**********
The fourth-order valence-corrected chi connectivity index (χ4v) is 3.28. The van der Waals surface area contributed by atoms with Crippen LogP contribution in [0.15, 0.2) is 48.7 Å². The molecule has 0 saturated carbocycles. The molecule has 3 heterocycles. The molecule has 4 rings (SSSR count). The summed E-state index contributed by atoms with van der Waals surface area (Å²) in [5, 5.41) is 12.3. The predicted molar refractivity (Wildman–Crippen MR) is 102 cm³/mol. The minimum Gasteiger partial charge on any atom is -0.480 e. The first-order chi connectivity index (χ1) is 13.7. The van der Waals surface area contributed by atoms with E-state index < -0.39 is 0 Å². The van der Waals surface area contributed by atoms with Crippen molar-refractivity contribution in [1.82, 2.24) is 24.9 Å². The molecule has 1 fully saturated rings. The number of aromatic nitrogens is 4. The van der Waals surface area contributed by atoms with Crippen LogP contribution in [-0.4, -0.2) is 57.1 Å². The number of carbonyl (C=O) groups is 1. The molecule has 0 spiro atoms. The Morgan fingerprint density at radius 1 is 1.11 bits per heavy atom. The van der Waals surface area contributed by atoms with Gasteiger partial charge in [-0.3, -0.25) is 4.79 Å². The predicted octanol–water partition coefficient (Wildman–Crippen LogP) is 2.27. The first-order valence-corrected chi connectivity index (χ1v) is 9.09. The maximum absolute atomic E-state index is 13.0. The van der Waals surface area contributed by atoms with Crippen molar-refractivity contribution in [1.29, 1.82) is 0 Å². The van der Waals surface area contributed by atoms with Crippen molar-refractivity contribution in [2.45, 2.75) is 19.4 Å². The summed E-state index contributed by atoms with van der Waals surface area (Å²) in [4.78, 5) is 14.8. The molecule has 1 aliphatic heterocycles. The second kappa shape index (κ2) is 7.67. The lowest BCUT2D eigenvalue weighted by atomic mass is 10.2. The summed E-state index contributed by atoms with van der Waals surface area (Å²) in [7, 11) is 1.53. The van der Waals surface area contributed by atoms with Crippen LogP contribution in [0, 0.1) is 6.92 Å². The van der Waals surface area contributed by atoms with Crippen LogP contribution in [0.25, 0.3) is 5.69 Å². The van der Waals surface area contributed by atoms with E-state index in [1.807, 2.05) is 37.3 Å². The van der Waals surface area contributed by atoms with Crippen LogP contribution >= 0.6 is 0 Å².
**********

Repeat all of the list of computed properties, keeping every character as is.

The fourth-order valence-corrected chi connectivity index (χ4v) is 3.28. The van der Waals surface area contributed by atoms with Crippen LogP contribution in [0.15, 0.2) is 48.7 Å². The molecule has 0 saturated carbocycles. The molecule has 3 heterocycles. The molecule has 4 rings (SSSR count). The summed E-state index contributed by atoms with van der Waals surface area (Å²) in [5, 5.41) is 12.3. The predicted molar refractivity (Wildman–Crippen MR) is 102 cm³/mol. The minimum Gasteiger partial charge on any atom is -0.480 e. The first-order chi connectivity index (χ1) is 13.7. The van der Waals surface area contributed by atoms with E-state index < -0.39 is 0 Å². The van der Waals surface area contributed by atoms with Crippen molar-refractivity contribution in [1.82, 2.24) is 24.9 Å². The molecule has 1 fully saturated rings. The number of aromatic nitrogens is 4. The van der Waals surface area contributed by atoms with Crippen LogP contribution in [-0.4, -0.2) is 57.1 Å². The number of carbonyl (C=O) groups is 1. The molecule has 0 spiro atoms. The Morgan fingerprint density at radius 1 is 1.11 bits per heavy atom. The van der Waals surface area contributed by atoms with Gasteiger partial charge in [-0.3, -0.25) is 4.79 Å². The predicted octanol–water partition coefficient (Wildman–Crippen LogP) is 2.27. The first-order valence-corrected chi connectivity index (χ1v) is 9.09. The maximum absolute atomic E-state index is 13.0. The van der Waals surface area contributed by atoms with Crippen molar-refractivity contribution in [1.29, 1.82) is 0 Å². The van der Waals surface area contributed by atoms with Crippen molar-refractivity contribution in [2.45, 2.75) is 19.4 Å². The summed E-state index contributed by atoms with van der Waals surface area (Å²) in [4.78, 5) is 14.8. The molecule has 1 aliphatic heterocycles. The second kappa shape index (κ2) is 7.67. The lowest BCUT2D eigenvalue weighted by atomic mass is 10.2. The summed E-state index contributed by atoms with van der Waals surface area (Å²) in [7, 11) is 1.53. The van der Waals surface area contributed by atoms with Crippen LogP contribution in [0, 0.1) is 6.92 Å². The van der Waals surface area contributed by atoms with Crippen LogP contribution in [0.25, 0.3) is 5.69 Å². The van der Waals surface area contributed by atoms with E-state index in [1.807, 2.05) is 37.3 Å². The van der Waals surface area contributed by atoms with Crippen LogP contribution >= 0.6 is 0 Å².